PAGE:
Notes of cases in surgery: Dislocation

The Lancet

Volume 78, Issue 1987, Pages 293 - 294, 28 September 1861

Frederic C. Skey

Surgeon to St Bartholomew's Hospital, London

Of thirty-five cases of dislocation a few only have fallen under my own immediate charge. [Discussion of various cases follows, omitted here.]

The above list includes a case of dislocation of the coccyx, some particulars of which may be worthy of notice. The subject was an eminently sensitive and hysterical young woman, aged twenty, who sustained the injury by a fall in the street three weeks prior to her admission into the hospital. At the date of the accident she was far advanced in pregnancy, and she miscarried in the interval.

Examination detected a displacement of the bone, which was thrown forwards at a. right angle with the sacrum, the point projecting against the rectum. Tolerably firm pressure made through the bowel readily replaced it, but it returned to its abnormal position immediately on the remission of the pressure.

My first intention was to operate on the bone from within, and with this view I designed a metal spring, as thin in the neck as was compatible with strength, to be introduced into the rectum; but the difficulty of fixing it to the pelvis, and of employing the exact force requisite, was insuperable; besides which, I had no experience as to the capability of the bowel to bear the required pressure for many days, and probably weeks.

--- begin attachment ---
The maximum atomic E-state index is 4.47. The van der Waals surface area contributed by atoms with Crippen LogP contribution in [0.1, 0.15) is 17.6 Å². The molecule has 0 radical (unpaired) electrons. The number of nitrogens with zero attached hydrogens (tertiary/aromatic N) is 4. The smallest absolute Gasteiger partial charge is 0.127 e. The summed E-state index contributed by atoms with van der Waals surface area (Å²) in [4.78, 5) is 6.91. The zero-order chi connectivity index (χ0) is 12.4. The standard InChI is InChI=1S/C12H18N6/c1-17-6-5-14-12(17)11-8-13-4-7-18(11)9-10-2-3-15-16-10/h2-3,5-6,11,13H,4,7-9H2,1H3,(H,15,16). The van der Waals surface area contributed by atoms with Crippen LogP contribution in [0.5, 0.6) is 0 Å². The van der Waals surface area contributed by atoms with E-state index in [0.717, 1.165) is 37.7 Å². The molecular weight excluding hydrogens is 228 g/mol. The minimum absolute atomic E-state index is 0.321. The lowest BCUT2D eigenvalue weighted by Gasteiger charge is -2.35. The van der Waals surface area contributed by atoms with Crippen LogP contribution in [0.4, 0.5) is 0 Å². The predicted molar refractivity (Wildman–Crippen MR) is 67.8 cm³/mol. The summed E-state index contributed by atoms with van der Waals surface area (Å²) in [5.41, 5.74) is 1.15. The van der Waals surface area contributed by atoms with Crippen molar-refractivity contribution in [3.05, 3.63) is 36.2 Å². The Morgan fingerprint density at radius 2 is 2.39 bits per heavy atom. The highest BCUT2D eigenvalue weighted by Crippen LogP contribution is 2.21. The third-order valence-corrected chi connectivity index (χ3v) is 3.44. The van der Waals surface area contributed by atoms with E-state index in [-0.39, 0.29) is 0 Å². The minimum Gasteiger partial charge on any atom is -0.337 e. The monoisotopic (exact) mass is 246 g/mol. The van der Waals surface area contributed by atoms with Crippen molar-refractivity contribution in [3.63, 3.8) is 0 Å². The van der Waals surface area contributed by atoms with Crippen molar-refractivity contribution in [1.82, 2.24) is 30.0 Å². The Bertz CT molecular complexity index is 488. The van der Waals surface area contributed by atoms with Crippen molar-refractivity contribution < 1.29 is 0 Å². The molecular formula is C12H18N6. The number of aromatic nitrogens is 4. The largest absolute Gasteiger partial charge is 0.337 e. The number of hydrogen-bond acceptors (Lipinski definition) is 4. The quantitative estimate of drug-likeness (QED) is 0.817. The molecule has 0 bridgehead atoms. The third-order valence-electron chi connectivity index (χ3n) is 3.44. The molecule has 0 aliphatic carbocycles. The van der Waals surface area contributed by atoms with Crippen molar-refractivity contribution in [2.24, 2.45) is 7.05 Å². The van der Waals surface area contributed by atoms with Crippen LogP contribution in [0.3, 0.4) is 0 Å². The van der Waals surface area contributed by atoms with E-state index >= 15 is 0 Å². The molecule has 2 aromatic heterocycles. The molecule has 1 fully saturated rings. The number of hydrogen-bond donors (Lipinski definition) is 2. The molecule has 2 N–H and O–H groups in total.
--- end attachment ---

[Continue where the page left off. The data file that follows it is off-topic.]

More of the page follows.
I then determined on the experiment of direct traction of the bone, and, having cut down upon it, passed a thin silver wire around it at about three quarters of an inch from its extremity. The wire broke, and I replaced it with a large silk thread, which was drawn tightly round the point of a broad wooden splint adjusted to the woman's back. The experiment, however, was not very successful: symptoms of very active hysteria manifested themselves, and she declared the pain to be insupportable. Some amount of local irritation certainly attended the progress of the case, with local redness and moderate suppuration, but not to an extent commensurate with her suffering. She wore the instrument for twenty days, during the whole of which she declared the pain to be very severe. For a few days she appeared relieved, but the bone returned to its abnormal relation to the sacrum. Subsequently she became eminently hysterical, and even maniacal, and I was compelled to remove her from the ward. From this state she recovered, her condition gradually improved and she left the hospital, relieved from her symptoms, both local and constitutional.

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